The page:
Understanding the Emerald Ash Borer Issues
The emerald ash borer (EAB) is an insect native to Asia. It came to North America in the 1990s and has continued to spread, killing millions of ash trees on its path. The lack of effective control measures and the introduction of the insect to distant areas through the transportation of contaminated firewood have facilitated its spread.
How to Manage the Emerald Ash Borer
The EAB is difficult to manage. At the larval stage, it lives hidden under the bark of ash trees. At the adult stage, it can usually be found in the ash canopy, mating and feeding on foliage during its brief twenty-day lifespan. This life cycle provides the EAB with a relatively quiet existence. Infested trees will show no visible signs of attack until three to four years later.
We have very few tools to fight the EAB. In urban areas, felling infested trees is critical to protecting citizens from the dangers posed by these trees. Since infested trees are detected late, cutting them down does not prevent the spread of adult insects. High-value ash trees are treated with an insecticide, which is injected into the base of the trunk and carried up by sap to hinder the development of larvae, when they are not overly abundant.
Other products that attract the insects have been discovered and are used to detect and trap them. Unfortunately, trapping all EAB is not a realistic strategy. We are not, however, out of options. Nature itself has provided us with a powerful and effective weapon that can help to restore the ecological balance. Biological control strategies involve using natural organisms to regulate the insect population. For example, insect pathogenic fungi transmit deadly diseases that are communicable among insects.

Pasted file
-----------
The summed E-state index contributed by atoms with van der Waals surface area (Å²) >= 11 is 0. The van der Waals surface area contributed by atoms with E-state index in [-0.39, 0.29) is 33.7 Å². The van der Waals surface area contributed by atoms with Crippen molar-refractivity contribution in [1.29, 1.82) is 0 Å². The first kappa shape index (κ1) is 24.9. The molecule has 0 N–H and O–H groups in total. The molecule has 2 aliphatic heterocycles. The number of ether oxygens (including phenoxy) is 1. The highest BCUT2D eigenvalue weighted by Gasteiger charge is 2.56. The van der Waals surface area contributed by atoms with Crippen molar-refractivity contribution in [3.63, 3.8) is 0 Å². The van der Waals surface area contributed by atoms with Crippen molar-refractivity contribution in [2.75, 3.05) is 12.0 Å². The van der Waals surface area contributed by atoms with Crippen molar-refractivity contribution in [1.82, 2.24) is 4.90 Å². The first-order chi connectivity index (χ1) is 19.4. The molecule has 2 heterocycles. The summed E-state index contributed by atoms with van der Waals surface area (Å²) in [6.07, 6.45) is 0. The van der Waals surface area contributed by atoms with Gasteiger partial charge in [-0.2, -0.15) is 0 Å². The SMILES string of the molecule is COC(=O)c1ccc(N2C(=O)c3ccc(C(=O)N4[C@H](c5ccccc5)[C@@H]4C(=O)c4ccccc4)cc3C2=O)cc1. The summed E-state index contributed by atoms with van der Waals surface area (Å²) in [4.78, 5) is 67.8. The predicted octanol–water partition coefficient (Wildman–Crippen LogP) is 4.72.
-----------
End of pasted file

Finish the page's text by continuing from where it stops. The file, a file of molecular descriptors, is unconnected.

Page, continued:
Inspired by nature, Québec researchers decided to introduce pathogenic fungi to the EAB population and have them carried by the ash tree. After all, isn’t the ash tree the best positioned to locate its enemy with the help of a partner? The approach developed by the researchers is known as auto-dissemination. It involves installing bright green insect traps at the top of ash canopies, where they will lure EAB. The devices are not your standard insect-killing traps. Here the EAB is attracted and captured, but is only released after it has been infected with a lethal fungus. What we seek to demonstrate now is how disease can spread throughout the ash tree population. Since the traps are only placed in the treetops, where adult EAB feed on leaves, the damage caused to non-targeted insects will be reduced. In other words, bees and other useful insects will not be affected by the traps.
The fungus used in the traps was discovered in Québec by the same researchers. It is a specific fungal isolate known as Beauveria bassiana, which is naturally present all over the world. An isolate in pest control is similar to a cultivar – or plant variety – in agriculture. This fungal isolate has special insecticidal properties. As a result, it can trigger disease in specific insect species, without causing harm to other species.
Insect pathogenic fungus is also completely harmless to mammals, birds and fish. Many Beauveria bassiana isolates are sold in the United States and Europe as biological pest management tools for use in natural settings. Here in Canada, we are leading the way!